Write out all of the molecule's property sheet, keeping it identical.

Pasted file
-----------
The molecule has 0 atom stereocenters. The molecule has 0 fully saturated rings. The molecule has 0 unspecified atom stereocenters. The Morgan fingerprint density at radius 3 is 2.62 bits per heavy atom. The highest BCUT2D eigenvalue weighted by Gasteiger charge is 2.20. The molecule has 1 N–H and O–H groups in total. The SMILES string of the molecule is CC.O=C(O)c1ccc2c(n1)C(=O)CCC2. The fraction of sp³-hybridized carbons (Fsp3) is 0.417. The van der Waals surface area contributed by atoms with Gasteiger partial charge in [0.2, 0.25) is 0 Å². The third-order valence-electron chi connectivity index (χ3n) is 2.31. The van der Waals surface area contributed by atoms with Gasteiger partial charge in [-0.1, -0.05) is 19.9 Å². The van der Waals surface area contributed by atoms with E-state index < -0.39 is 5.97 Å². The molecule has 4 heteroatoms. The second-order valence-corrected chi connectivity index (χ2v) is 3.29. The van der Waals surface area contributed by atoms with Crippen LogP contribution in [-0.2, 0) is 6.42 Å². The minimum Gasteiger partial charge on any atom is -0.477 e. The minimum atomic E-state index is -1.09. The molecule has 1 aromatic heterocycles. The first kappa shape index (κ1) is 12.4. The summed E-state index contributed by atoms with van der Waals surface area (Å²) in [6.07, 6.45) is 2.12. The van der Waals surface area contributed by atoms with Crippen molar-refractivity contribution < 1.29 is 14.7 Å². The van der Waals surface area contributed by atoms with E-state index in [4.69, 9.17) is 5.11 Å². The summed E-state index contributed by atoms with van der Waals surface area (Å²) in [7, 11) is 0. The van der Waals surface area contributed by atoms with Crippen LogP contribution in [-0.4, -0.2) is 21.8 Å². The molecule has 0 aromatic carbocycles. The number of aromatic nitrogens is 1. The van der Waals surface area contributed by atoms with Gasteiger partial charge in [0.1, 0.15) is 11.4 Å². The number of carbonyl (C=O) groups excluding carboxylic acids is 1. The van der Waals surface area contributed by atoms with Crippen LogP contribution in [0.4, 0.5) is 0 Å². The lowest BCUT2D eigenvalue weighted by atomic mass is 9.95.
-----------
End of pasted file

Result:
The molecule has 0 atom stereocenters. The molecule has 0 fully saturated rings. The molecule has 0 unspecified atom stereocenters. The Morgan fingerprint density at radius 3 is 2.62 bits per heavy atom. The highest BCUT2D eigenvalue weighted by Gasteiger charge is 2.20. The molecule has 1 N–H and O–H groups in total. The SMILES string of the molecule is CC.O=C(O)c1ccc2c(n1)C(=O)CCC2. The fraction of sp³-hybridized carbons (Fsp3) is 0.417. The van der Waals surface area contributed by atoms with Gasteiger partial charge in [0.2, 0.25) is 0 Å². The third-order valence-electron chi connectivity index (χ3n) is 2.31. The van der Waals surface area contributed by atoms with Gasteiger partial charge in [-0.1, -0.05) is 19.9 Å². The van der Waals surface area contributed by atoms with E-state index < -0.39 is 5.97 Å². The molecule has 4 heteroatoms. The second-order valence-corrected chi connectivity index (χ2v) is 3.29. The van der Waals surface area contributed by atoms with Crippen LogP contribution in [-0.2, 0) is 6.42 Å². The minimum Gasteiger partial charge on any atom is -0.477 e. The minimum atomic E-state index is -1.09. The molecule has 1 aromatic heterocycles. The first kappa shape index (κ1) is 12.4. The summed E-state index contributed by atoms with van der Waals surface area (Å²) in [6.07, 6.45) is 2.12. The van der Waals surface area contributed by atoms with Crippen molar-refractivity contribution < 1.29 is 14.7 Å². The van der Waals surface area contributed by atoms with E-state index in [4.69, 9.17) is 5.11 Å². The summed E-state index contributed by atoms with van der Waals surface area (Å²) in [7, 11) is 0. The van der Waals surface area contributed by atoms with Crippen LogP contribution in [-0.4, -0.2) is 21.8 Å². The molecule has 0 aromatic carbocycles. The number of aromatic nitrogens is 1. The van der Waals surface area contributed by atoms with Gasteiger partial charge in [0.1, 0.15) is 11.4 Å². The number of carbonyl (C=O) groups excluding carboxylic acids is 1. The van der Waals surface area contributed by atoms with Crippen LogP contribution in [0.4, 0.5) is 0 Å². The lowest BCUT2D eigenvalue weighted by atomic mass is 9.95.